Big issue is when do we get a global government bond funding crisis? Currently US banks hold 13% of their assets in govt securities and this could rise to 20-25% over the next 18 months (due to liquidity/ regulatory requirements and bank loan growth being depressed). We think we will not get a global govt funding crisis until 2 things happen: (1) banks have a high % of their assets in govt bonds, (2) most importantly, loan growth recovers (and banks lend to corporates and household sector, not the govt). This will not occur until H2 2011 or even considerably later.
Just to stabilise government debt-to-GDP the US, UK, Japan need to tighten fiscal policy by 7-8% of GDP (assuming a normal economic recovery). We think events could develop like this:
Stage 1: govt bond yields could stay much lower than people expect and for much longer than expected
Stage 2: H2 2011. Bond yields rise sharply as bank loan recovers, prompting fiscal tightening (which threatens economic downturn. Equities could correct sharply, into that major CBs ( BoE, ECB, BoJ, Fed) renew QE to drive down bond yields.
On the inflation/deflation debate they see no risk of deflation:
Deflation debate: we do not believe that the global economy will enter deflation as: (i) deflation requires falling wages (which account for 70% of inflation) – yet, wage growth is still positive in almost all major developed regions and also inflation expectations are still c 2% in the US and Europe). (ii) No deflation in emerging markets (c 50% of global GDP). Indeed, GEM wage growth and core inflation are rising. (iii) M3 is falling but it lags the economy by a year, while M1 tends to lead growth and is still rising at 7% yoy in the US (consistent with 4% GDP growth). (iv) Bulk of bank de-leveraging has occurred; (v) deflation historically has been the result of policy mistakes.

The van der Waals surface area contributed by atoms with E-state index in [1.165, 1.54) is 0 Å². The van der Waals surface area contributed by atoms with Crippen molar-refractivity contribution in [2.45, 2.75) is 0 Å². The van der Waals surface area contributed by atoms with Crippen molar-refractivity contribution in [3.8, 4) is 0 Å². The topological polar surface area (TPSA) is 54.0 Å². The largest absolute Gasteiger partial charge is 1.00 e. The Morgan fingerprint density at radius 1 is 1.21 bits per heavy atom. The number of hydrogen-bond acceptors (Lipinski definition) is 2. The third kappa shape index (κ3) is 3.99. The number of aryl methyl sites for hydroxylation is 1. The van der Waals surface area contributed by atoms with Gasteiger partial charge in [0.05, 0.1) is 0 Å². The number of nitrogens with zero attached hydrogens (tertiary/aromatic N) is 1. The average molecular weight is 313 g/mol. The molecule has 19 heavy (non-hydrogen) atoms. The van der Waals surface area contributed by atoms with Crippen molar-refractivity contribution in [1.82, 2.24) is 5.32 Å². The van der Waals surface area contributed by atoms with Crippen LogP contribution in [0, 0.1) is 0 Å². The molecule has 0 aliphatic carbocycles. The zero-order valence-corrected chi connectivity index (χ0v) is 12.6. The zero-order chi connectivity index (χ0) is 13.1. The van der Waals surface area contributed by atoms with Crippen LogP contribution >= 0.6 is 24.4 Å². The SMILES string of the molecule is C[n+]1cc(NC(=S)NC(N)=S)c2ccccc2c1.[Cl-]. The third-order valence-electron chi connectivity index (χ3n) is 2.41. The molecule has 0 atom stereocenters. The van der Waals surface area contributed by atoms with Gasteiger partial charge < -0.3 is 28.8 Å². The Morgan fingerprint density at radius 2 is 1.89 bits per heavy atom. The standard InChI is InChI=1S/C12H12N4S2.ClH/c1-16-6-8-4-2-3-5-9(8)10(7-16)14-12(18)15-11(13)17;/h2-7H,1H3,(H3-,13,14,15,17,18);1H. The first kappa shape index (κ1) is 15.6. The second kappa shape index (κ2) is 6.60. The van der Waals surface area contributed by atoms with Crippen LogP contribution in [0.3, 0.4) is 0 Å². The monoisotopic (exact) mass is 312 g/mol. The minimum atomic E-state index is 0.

Conclusion? Remain bullish:
Equity Market view: we are overweight equities
(1) 80% of the time equity market corrected as much as it has, we had a hard landing, yet double dips are extremely rare (and only happened twice in the last 100 years).
(2) Margins are high but ROE is only at average levels due to asset turns and leverage still being low. Our margin proxy supports high margins (labour does not get pricing power until US unemployment falls below 7%).
(3) EPS forecasts: we forecast 35% eps growth in the US and 26% in Europe in 2010. but what is priced into he market in terms of eps estimates? Dividend futures price in c 10-20% fall in EPS in Cont Europe. Valuations of equities are broadly neutral (may be slightly above average) but not extended.
(4) Credit now appears to offer some value (plus last time CDX spread was at this level, s&p 500 was at 1,300).
(5) Encouragingly we find that investors are still positioned relatively conservatively.
(6) One of our tactical indicators (% nyse stocks above 10-week ma) gave us a buy signal at the end of May. Others came close.
How to play it?
(1) Overweight Cont Europe (esp Germany). As above
(2) Focus on corporate spend related areas (tech, advertising)
(3) Consumer staples with emerging markets exposure
(4) European Telecoms
(5) Quality growth stocks
(6) Regulated utilities with a CPI link (index-linked proxies)
(7) Stocks that look “safer than governments” (i.e. have CDS spread below their government CDS and DY above their govt bond yield).